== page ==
8. You’re able to see how serious your customers are.
If a prospect has no interest in your product, then offering a trial to them will confirm that your lead has grown cold. Although there are always a few people who will take a product trial without any intention of making a purchase, most people will try products when they’re interested in the results that can be achieve. This process allows you to score leads better, create stronger follow-ups, and grow your inbound marketing opportunities.
List of the Disadvantages of a Product Trial
1. There are always costs which must be considered.
The bottom line for any business is that profits must be made eventually. With zero profits, bankruptcy will soon be on the horizon. Offering a product trial means you’re fronting the production costs in the hopes that you’ll get a paying customer after the trial period ends. If a free trial period is too long, too short, or isn’t structured correctly, you might find that the cost of this marketing opportunity may not be worth the rewards you’re able to achieve.
2. You have no guarantee that the product will be used.
Many consumers sign up for a free trial because there is a one-time use they have for it. Some consumers may never even use the product during their free trial, even though they expressed interest in what was being offered. Modern life can be busy. Days can become unpredictable. Customers with the best of intentions may ignore your product, not use your tutorials, or give you poor reviews even though you’ve done everything right. The only way to reduce the risk of this issue is to make your product as easy as possible to use and understand.
3. There are always people who try to cheat the system.
When you offer free product trials, you’ll find that there are some customers who try to sign up for multiple free trials using different information. Some consumers may offer false payment information in the hopes that you’ll send them a product to use, which they’ll never pay for. There are always customers who try your product without the intention to ever buy it because they have one specific purpose for it and nothing else. That’s why it is always so important to weigh the pros and cons of offering repetitive trials.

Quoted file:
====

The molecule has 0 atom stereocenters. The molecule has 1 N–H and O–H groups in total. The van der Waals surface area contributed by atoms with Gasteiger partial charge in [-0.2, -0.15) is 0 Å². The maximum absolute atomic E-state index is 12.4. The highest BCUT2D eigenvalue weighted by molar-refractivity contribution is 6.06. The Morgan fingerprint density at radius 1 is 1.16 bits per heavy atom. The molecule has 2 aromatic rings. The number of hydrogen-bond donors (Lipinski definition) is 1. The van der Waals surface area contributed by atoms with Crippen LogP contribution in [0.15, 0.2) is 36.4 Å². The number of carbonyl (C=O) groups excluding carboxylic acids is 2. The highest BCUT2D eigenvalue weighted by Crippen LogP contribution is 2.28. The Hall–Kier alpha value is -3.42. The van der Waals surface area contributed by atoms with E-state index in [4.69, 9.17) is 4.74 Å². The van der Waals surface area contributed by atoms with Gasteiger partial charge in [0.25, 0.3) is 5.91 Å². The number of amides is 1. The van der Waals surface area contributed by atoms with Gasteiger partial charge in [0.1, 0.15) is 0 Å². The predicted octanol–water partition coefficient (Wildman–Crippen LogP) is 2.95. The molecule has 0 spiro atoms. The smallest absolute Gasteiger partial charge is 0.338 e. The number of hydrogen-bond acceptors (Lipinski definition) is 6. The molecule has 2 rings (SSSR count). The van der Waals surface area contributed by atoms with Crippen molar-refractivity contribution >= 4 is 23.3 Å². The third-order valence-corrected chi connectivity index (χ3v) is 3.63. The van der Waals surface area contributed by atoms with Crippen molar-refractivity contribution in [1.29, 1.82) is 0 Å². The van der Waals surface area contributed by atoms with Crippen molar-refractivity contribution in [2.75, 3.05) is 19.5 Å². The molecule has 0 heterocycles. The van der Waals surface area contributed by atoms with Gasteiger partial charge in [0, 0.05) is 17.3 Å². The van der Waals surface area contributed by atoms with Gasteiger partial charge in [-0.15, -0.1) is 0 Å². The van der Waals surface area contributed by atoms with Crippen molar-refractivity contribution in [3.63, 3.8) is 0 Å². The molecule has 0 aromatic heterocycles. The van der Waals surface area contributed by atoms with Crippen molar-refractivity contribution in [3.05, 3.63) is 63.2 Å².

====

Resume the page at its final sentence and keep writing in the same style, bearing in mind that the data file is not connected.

4. You competitors might try to use the product trial to gain insights.
Product trials are a way for your competitors to get a glimpse of your product. You might have technologies or ideas included in your product that they’re trying to develop or improve. Signing up for your free trial program gives them the chance to see what you’re doing without any cost to themselves. To avoid having others get an inside scoop on what you’re doing, you may need to limit who has access to your product trials.
5. It can be a labor-intensive process.
If the products that you’re offering are complex, then you may find that offering a free trial could create a need for your service and support teams to be involved. You may find more calls to customer service with questions about the product and how to use it. There may be negative reviews posted by people who don’t understand the product, but then never tried to find supports for it either. Products that are difficult to understand or use do not always benefit from a product trial marketing effort.
6. Product trials lengthen your sales cycles.
Instead of having a direct sales transaction, a product trial lengthens your sales and marketing funnels. Consumers will use the product trial period to their full advantage. Casper, which offers mattresses that are shipped directly to you, offers a product trial of 100 days of in-home use. Unless your budget is setup for an extended sales cycle, you may find it difficult to support the amount of time it takes to onboard prospects with this type of marketing.
These product trial advantages and disadvantages show that, as with any marketing effort, there is some risk involved. You’re fronting the costs of a product to create customers who decide they can’t live without it after using it. There will always be people who try to game the system. With the right level of supervision and structures that encourage profitability, you’ll find that in most cases, the positives outweigh the negatives with this type of outreach effort.